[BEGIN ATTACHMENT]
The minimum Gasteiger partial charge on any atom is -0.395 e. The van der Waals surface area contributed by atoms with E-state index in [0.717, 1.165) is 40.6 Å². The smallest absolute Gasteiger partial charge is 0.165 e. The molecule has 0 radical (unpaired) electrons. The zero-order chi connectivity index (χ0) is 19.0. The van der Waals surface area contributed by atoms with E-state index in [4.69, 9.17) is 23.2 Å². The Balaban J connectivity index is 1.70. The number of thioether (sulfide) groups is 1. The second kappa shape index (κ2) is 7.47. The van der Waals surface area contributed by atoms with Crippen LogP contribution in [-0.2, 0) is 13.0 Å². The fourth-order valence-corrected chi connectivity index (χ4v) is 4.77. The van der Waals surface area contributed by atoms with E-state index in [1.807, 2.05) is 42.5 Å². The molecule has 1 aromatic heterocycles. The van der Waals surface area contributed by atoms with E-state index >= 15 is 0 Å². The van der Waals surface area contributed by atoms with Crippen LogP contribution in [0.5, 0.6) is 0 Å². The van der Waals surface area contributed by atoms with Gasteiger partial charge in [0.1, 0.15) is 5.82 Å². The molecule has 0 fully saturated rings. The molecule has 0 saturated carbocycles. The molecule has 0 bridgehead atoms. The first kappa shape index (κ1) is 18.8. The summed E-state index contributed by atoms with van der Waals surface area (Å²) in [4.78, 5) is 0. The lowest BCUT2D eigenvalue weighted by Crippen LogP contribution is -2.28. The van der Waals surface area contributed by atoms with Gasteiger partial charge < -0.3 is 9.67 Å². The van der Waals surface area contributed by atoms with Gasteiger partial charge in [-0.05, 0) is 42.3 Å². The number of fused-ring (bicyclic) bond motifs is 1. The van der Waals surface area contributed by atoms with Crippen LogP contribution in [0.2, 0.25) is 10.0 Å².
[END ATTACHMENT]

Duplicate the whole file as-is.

The minimum Gasteiger partial charge on any atom is -0.395 e. The van der Waals surface area contributed by atoms with E-state index in [0.717, 1.165) is 40.6 Å². The smallest absolute Gasteiger partial charge is 0.165 e. The molecule has 0 radical (unpaired) electrons. The zero-order chi connectivity index (χ0) is 19.0. The van der Waals surface area contributed by atoms with E-state index in [4.69, 9.17) is 23.2 Å². The Balaban J connectivity index is 1.70. The number of thioether (sulfide) groups is 1. The second kappa shape index (κ2) is 7.47. The van der Waals surface area contributed by atoms with Crippen LogP contribution in [-0.2, 0) is 13.0 Å². The fourth-order valence-corrected chi connectivity index (χ4v) is 4.77. The van der Waals surface area contributed by atoms with E-state index in [1.807, 2.05) is 42.5 Å². The molecule has 1 aromatic heterocycles. The van der Waals surface area contributed by atoms with E-state index >= 15 is 0 Å². The van der Waals surface area contributed by atoms with Crippen LogP contribution in [0.5, 0.6) is 0 Å². The van der Waals surface area contributed by atoms with Gasteiger partial charge in [0.1, 0.15) is 5.82 Å². The molecule has 0 fully saturated rings. The molecule has 0 saturated carbocycles. The molecule has 0 bridgehead atoms. The first kappa shape index (κ1) is 18.8. The summed E-state index contributed by atoms with van der Waals surface area (Å²) in [4.78, 5) is 0. The lowest BCUT2D eigenvalue weighted by Crippen LogP contribution is -2.28. The van der Waals surface area contributed by atoms with Gasteiger partial charge < -0.3 is 9.67 Å². The van der Waals surface area contributed by atoms with Gasteiger partial charge in [-0.05, 0) is 42.3 Å². The number of fused-ring (bicyclic) bond motifs is 1. The van der Waals surface area contributed by atoms with Crippen LogP contribution in [0.2, 0.25) is 10.0 Å².